Scottish Government
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Superbug battle

A stringent independent inspection regime and more single rooms are part of the Scottish Government's continuing drive to crackdown on superbugs in hospitals.

Health Secretary Nicola Sturgeon today said that every hospital in the country would be subject to random inspections to ensure the highest possible standards of infection prevention and control and environmental cleanliness are adhered to.

A consultation on the detail of the inspection arrangements begins today but the key proposals include:

  • Establishing the Care Environment Inspectorate which will make unannounced visits, focusing on risks identified in each hospital's self assessmen
  • Reports for each board plus a national overview for Ministers and the Scottish Parliament
  • Each board to publish an improvement plan based on findings of inspectorate visits to drive forward continuous improvements
  • Follow-up visits from the inspectorate to review progress against improvement plans

Ms Sturgeon also announced that single rooms will become the norm for all new and most refurbished hospitals.

On a visit to Edinburgh's Western General Hospital, she said:

"It's vital that the public have confidence in the quality of care and treatment they receive in Scottish hospitals. That is why we are absolutely committed to tackling the problem of avoidable infections in our hospitals.

"We have a robust £54 million three year infection prevention and control programme in place and the latest reports on rates of C.diff and MRSA give grounds for optimism that this is now reaping rewards.

"The launch of the inspectorate demonstrates my commitment to tackling the serious problem of Healthcare Associated Infection. I want to assure the public and further boost their confidence in the NHS by ensuring robust processes are in place to prevent avoidable infections. I will hold boards accountable to maintain the highest possible infection prevention and control standards at all times.

"I have also announced today that I have accepted the recommendations of the Scottish Government's steering group on single room provision. This will greatly increase the number of single rooms in Scottish hospitals which is a great step forward in both infection control and patient dignity."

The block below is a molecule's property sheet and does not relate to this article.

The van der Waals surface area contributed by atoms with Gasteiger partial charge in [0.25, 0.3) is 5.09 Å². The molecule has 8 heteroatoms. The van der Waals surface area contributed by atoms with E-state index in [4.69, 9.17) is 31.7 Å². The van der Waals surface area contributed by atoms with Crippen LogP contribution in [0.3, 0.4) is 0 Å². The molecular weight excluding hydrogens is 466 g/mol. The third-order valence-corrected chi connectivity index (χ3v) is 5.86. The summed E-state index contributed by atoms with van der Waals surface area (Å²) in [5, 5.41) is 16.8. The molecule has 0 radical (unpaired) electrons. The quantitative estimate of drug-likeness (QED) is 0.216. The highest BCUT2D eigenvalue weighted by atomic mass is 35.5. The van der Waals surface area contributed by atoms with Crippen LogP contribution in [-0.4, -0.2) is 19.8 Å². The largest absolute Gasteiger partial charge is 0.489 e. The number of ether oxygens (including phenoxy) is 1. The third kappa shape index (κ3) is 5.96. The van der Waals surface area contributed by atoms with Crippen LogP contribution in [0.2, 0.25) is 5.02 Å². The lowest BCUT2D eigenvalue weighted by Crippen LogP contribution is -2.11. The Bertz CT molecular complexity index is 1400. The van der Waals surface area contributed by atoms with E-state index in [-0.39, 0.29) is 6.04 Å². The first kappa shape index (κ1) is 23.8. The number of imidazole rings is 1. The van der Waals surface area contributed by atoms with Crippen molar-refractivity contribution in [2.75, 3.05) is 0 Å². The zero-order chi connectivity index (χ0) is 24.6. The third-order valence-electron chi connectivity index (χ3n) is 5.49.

Today also sees the publication of an independent audit report on boards' compliance with the National Cleaning Specification Monitoring Framework, commissioned by Health Facilities Scotland.

The report highlights that there is still room for improvement in the standards of hospital cleanliness and recommends annual independent audits are carried out - which will be undertaken by the inspectorate.

Inspections will be carried out by the Care Environment Inspectorate which will be based within NHS Quality Improvement Scotland.

The four week consultation on the inspection arrangements is aimed at NHS Boards and the Scottish Consumer Council. The consultation document is available at: www.scotland.gov.uk/consultations.

The inspections will focus on:

  • Infection control practice (from screening to discharge)
  • Hygiene and cleanliness standards
  • Waste management
  • The fabric of the building and accommodation (including design)
  • Standards of essential equipment
  • Access arrangement for visitors

The latest quarterly figures on Hospital Acquired Infections (HAIs) show that, from April to June, the number of C.difficile cases fell by seven per cent from the previous quarter (from 1,861 to 1,732). The number of MRSA cases fell six per cent over the quarter (from 197 to 185).

Health Facilities Scotland (HFS) have today published a report on, and independent review of, NHS Boards' compliance with the National Cleaning Specification Monitoring Framework which boards were required to comply with from 2006.

Related Information

http://www.scotland.gov.uk/Topics/Health/NHS-Scotland/19529

 

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